Meandering through the Gasparilla Festival of the Arts never leaves me disappointed.
William Kwamena-Poh offered a peek into his native Ghana through his stylized gouache works. Katie Heffel boasted that she offered her captivating New York works at Tampa prices. Wanda J. Brown waved at folks.
MacDonald Training Center CEO Karenne Levy looked on as the work of the center's clients fetched buyers. And Jes Irie Wear came from Islip, N.Y., to showcase clothes that "fit and flatter." Fashion is art.
However, nothing proved more fascinating, to me, than the works of artist and angler Linda Heath of Bradenton. Heath, a lifelong fishing enthusiast, has developed a passion for gyotaku fish rubbing.
It involves using delicate Japanese tissue paper to produce duplicates of caught fish and it dates to the 19th century. It took her 28 tries to capture the colorful likeness of a real squid. It jumped through the frame.
As expected, I found some young University of South Florida students in the emerging artists section: Jayde Archbold brought her outdoors influence to life in vibrant colors, and Libbi Ponce sat nestled among a collection of pink and white balloons, showcasing her installation art.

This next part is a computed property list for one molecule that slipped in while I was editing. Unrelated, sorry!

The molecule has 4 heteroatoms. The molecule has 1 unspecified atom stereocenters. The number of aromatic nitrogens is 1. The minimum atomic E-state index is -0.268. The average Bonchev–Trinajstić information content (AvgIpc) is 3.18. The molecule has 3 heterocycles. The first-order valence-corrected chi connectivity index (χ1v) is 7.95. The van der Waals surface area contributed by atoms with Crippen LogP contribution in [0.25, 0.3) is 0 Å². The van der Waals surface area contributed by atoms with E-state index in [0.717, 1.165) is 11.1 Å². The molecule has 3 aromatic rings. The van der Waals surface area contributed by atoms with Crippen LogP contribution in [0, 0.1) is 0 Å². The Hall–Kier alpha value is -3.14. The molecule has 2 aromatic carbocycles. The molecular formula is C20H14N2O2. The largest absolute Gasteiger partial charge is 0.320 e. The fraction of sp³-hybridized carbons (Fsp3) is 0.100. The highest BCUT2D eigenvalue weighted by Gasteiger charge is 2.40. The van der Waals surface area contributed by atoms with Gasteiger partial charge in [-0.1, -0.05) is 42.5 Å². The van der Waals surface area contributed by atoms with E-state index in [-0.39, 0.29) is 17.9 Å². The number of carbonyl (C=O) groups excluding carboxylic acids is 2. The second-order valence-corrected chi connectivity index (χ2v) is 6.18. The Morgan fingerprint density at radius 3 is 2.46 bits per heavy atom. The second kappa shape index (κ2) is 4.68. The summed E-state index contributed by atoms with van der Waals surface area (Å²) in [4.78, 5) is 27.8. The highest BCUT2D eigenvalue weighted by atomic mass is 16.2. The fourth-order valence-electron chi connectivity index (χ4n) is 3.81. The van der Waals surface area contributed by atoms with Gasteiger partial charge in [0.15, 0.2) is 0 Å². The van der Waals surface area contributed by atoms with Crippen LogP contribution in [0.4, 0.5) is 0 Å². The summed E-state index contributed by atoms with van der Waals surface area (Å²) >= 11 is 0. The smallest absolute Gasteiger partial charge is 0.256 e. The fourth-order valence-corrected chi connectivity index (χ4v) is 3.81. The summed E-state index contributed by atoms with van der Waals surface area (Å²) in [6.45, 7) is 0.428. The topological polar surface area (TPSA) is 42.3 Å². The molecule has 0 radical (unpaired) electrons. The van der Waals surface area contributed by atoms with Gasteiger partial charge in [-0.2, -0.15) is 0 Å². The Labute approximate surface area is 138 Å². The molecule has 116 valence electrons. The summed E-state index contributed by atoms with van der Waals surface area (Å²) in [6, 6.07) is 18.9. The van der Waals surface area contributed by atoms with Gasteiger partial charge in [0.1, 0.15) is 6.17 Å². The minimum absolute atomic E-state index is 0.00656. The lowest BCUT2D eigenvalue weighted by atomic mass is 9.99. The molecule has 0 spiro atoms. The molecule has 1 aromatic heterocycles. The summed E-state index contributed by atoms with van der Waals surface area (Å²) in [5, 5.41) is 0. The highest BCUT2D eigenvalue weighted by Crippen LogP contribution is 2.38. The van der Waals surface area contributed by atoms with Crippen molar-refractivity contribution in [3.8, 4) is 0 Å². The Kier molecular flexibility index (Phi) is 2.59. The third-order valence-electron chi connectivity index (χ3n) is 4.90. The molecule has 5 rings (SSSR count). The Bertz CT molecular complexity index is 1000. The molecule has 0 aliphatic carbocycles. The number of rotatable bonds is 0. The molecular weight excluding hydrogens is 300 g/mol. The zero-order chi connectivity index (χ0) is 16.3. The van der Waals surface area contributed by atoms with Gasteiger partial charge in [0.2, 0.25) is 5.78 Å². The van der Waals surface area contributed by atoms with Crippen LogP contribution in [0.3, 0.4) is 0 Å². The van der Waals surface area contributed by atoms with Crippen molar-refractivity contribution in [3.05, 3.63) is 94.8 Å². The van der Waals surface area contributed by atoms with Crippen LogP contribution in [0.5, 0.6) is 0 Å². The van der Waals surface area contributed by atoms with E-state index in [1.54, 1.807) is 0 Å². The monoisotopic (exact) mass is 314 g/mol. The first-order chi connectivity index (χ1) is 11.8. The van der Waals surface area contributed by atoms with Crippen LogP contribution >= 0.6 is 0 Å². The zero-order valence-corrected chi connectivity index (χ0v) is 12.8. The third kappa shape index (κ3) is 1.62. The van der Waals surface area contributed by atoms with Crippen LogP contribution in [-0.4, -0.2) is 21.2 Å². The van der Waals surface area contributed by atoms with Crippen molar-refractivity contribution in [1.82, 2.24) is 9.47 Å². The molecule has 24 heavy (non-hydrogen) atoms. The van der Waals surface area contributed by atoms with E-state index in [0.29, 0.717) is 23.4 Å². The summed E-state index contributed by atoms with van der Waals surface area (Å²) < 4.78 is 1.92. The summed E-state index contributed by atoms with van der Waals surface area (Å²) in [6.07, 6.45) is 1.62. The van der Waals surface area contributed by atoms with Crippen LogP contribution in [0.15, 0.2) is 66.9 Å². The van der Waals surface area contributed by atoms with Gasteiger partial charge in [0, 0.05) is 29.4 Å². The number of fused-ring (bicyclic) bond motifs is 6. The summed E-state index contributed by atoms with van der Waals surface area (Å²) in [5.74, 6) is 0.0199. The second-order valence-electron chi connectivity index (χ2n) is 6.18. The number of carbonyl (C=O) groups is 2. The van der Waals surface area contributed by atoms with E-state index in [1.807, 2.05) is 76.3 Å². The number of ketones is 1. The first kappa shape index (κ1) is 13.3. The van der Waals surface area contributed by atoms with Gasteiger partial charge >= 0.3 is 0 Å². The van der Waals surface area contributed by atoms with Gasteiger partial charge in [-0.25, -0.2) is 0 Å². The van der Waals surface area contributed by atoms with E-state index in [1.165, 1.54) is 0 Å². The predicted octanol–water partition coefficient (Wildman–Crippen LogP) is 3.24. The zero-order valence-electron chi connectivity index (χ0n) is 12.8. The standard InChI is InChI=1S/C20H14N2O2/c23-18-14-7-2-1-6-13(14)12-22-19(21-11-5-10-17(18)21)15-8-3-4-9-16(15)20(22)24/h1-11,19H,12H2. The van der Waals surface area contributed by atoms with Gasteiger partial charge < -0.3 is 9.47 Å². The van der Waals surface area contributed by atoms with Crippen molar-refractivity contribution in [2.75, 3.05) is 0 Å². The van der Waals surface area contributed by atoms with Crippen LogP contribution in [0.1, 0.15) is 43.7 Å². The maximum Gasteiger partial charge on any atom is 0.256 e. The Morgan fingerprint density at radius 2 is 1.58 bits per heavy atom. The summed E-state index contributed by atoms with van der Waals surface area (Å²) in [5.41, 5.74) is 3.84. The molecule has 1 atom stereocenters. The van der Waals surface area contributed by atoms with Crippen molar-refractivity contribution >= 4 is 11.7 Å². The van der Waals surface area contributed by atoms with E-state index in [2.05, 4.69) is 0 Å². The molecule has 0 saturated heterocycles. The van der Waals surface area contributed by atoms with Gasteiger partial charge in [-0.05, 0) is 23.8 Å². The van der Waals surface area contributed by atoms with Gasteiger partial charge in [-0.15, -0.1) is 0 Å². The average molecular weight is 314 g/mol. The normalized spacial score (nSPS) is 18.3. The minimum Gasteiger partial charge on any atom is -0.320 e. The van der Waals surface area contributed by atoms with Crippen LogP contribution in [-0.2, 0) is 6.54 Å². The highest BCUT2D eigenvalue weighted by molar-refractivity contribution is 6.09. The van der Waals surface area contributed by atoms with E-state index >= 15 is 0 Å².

I did not expect to find a youthful-looking grandmother among the emerging artists, but Susan Peloubet proudly stood in front of her first exhibit: mixed media featuring embroidery.
The accountant always activated the art side of her brain while juggling numbers, and now it has come to fruition with some provocative pieces.
Peloubet proves it's never too late. Maybe some day I'll have a collection to exhibit. Maybe.
That's all I'm saying.